Market-Driven Solutions to Economic, Environmental, and Social Issues Related to Water Management in the Western USA

A Water and Marine Sustainability Month Feature Article


Still water with Duckweed, Czech Republic. Original Image.

Jordan A. Clayton  of the Department of Geosciences, Georgia State University has published an interesting analysis titled „Market-Driven Solutions to Economic, Environmental, and Social Issues Related to Water Management in the Western USA,“ the abstract of which reads as follows:

Water management issues continue to plague the western United States, including rapid population growth, degraded aquatic ecosystems, unfulfilled claims to American Indian users, the threat of global warming, an economic recession, and many other issues. This essay outlines some advantages of market-driven reforms to the management of water resources in the western USA. Historical and contemporary western water resource issues are examined from economic, environmental, and social viewpoints. In all such contexts, it is argued that regulated water markets provide flexible and just solutions to western water dilemmas, and reallocations may provide much-needed additional water supply.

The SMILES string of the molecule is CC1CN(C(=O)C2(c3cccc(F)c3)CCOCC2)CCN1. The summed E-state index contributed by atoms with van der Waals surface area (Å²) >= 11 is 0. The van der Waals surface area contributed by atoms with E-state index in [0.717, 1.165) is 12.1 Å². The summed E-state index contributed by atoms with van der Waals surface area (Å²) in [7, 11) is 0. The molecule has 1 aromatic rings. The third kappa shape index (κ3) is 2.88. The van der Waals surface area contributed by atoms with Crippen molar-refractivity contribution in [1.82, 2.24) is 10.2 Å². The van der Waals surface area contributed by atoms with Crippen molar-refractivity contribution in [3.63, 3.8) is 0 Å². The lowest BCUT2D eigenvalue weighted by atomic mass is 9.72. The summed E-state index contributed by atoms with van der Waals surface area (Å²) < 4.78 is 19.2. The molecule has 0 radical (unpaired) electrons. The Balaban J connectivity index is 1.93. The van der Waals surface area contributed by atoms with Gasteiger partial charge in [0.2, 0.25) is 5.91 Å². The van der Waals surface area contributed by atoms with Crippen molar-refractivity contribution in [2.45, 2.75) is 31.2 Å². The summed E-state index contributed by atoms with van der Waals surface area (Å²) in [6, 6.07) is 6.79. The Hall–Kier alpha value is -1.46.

It is increasingly recognized that international competition for water resources may lead to conflict , particularly where resources are diminishing. A microcosm of the international situation occurs in the United States, where conflicts over water resources in eastern states have become more numerous in recent decades; in western states water disputes have been more commonplace. It was recognized early on that the arid conditions that affect much of the western USA would limit widespread development and precluded western regions from adopting the riparian water law system used in eastern states. However, the strict seniority principle that was adopted to govern water law in the West, the prior appropriation doctrine (described in detail below), remains problematic because it does not consider societal values of different market uses of water, sets up barriers to water transfers, ignores the legal owners of the water (the federal and state governments), ignores the nonmarket players (such as environmental and aesthetic concerns), and disadvantages or poorly represents impoverished communities. It is suggested herein that market-driven solutions to these problems may be incorporated into the existing appropriation scheme and may be best-suited to resolve difficult and complex western water allocation issues.

Read the full paper in PDF format by clicking here.

Citation: Clayton, J.A. Market-Driven Solutions to Economic, Environmental, and Social Issues Related to Water Management in the Western USA. Water 2009, 1, 19-31.

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